Bio engineering simply means using biological components in an engineering solution to a particular environmental problem. There are a wide variety of examples in use today including the following:
This is the use of living willow hurdles as reinforcement for an existing or modified river bank and as the retaining wall on a terrace system designed to prevent soil slippage on steep or vulnerable banks.
The hurdles are usually made on site by weaving flexible live willow rods around thicker live willow posts driven into the ground at intervals. Soil is back filled behind the live willow hurdle enabling the woven live willow rods to root into the soil further stabilising the bank.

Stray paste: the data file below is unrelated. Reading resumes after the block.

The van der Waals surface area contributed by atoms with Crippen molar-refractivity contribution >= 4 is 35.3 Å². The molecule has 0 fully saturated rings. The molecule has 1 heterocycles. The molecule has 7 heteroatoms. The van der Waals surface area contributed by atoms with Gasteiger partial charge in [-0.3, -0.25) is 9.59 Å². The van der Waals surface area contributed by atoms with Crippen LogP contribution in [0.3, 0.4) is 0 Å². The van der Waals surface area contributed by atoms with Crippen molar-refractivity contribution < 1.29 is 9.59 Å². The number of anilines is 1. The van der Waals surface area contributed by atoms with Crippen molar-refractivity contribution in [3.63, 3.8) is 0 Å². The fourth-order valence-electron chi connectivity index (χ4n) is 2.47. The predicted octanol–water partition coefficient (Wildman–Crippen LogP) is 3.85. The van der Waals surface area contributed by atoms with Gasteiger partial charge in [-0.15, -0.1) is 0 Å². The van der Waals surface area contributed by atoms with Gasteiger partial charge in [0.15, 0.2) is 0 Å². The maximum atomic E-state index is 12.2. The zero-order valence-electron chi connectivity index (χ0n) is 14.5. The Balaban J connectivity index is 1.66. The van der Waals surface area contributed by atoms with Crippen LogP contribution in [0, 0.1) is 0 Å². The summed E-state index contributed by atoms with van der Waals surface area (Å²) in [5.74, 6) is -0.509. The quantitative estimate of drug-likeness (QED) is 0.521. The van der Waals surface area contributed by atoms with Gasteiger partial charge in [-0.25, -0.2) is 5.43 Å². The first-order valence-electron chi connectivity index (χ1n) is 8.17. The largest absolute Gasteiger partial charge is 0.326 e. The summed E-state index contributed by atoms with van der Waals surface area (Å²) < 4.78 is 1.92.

Brush matting is used to protect river banks that are vulnerable to scouring when a river is in spate. Live willow rods are laid on the bank with their butts dug into a trench. The live willow rods are anchored to the bank with rods and pegs. This has the effect of creating a barrier of willow protecting the river bank. Protection of the bank is further enhanced when the willow rods take root binding the soil with their fibrous root system.
New growth above ground will also protect the bank by absorbing the energy of fast moving water.
Bundles of live willow known as faggots or fascines are placed in trenches dug across a slope. These prevent any further erosion down the slope and as the willow grows it traps any eroding soil to further stabilise the slope. This is a popular method in mountainous areas of Europe subject to the erosion of steep slopes by water.